Romania’s fairground happens to be a first-round pick for many of its people seen as a splash of color in modern times that preserves the one-of-a-kind scented portal into the long history, dating back more than one hundred years.
As you step through its doorway, the jumping music of the fun fair devices and the appetizing smell of mititei which is a traditional Romanian dish of grilled ground meat rolls, bring your party appetite up. The popular sausages, as well as the cold beer that goes with it, are promoted on an easy-to-read outdoor menu of every overcrowded terrace sitting at higher-than-usual prices.
Once you got out of the fairground rides, the market stalls could surprise you with religious souvenirs, local delicacies served in a warm, national setting, clothes, fur coats, home items, and body products, all handmade.
Heading down to the fair’s gates, across the street from one another, internationally branded or locally designed cars remind grandparents of the roar of the horse-drawn carts once adorned with gentle sleigh bells and the most darling quilts you could ever see.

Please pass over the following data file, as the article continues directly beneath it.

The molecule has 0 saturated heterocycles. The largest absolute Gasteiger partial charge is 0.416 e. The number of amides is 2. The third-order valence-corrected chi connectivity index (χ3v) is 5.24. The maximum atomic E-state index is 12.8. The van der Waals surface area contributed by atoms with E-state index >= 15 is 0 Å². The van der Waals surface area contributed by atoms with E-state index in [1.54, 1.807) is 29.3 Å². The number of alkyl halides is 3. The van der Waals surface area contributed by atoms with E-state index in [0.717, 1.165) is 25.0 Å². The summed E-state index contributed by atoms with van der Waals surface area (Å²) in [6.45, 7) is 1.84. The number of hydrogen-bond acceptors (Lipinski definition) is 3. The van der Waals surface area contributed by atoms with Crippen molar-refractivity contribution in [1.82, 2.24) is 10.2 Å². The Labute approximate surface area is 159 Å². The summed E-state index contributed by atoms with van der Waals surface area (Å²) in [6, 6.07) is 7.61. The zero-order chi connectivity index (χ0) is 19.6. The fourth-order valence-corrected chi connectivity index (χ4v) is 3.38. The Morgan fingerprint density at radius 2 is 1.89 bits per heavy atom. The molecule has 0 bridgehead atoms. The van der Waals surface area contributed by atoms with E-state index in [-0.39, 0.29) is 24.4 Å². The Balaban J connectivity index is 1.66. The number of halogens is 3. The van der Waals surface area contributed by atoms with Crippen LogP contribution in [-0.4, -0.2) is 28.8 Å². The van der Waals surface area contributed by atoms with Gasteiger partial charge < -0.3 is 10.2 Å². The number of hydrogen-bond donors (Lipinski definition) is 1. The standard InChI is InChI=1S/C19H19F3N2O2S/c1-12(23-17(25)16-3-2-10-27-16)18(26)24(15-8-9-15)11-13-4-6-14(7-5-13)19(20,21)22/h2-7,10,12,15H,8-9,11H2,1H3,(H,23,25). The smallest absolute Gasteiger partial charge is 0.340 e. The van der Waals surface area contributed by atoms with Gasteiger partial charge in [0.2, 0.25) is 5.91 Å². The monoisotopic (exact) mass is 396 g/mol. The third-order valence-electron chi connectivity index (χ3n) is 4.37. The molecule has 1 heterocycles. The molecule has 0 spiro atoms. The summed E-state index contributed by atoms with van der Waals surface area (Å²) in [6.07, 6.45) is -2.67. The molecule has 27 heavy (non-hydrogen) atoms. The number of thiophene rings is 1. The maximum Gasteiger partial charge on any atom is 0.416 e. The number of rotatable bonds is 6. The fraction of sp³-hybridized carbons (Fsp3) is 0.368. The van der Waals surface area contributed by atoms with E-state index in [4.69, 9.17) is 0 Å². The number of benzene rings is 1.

At that time, the Romanian peasants proudly came to the local fairground to stock up on communist-era hard to find regular supplies but also to sip a drink respectfully dressed in their Sunday best clothing.
Ceausescu’s policy had made many of the products available in Western countries lacking in the Romanian market. The fairground was a joy for children also as everything they needed for school was found here and less in the city’s shops and clothing stores. Parents knew they had to have money set aside and bought from school uniforms and school bags to socks and pens. Nowadays, the little ones enjoy the fun fair rides and candy floss. The fair has wandered many of the country’s cities and continues to attract visitors every year.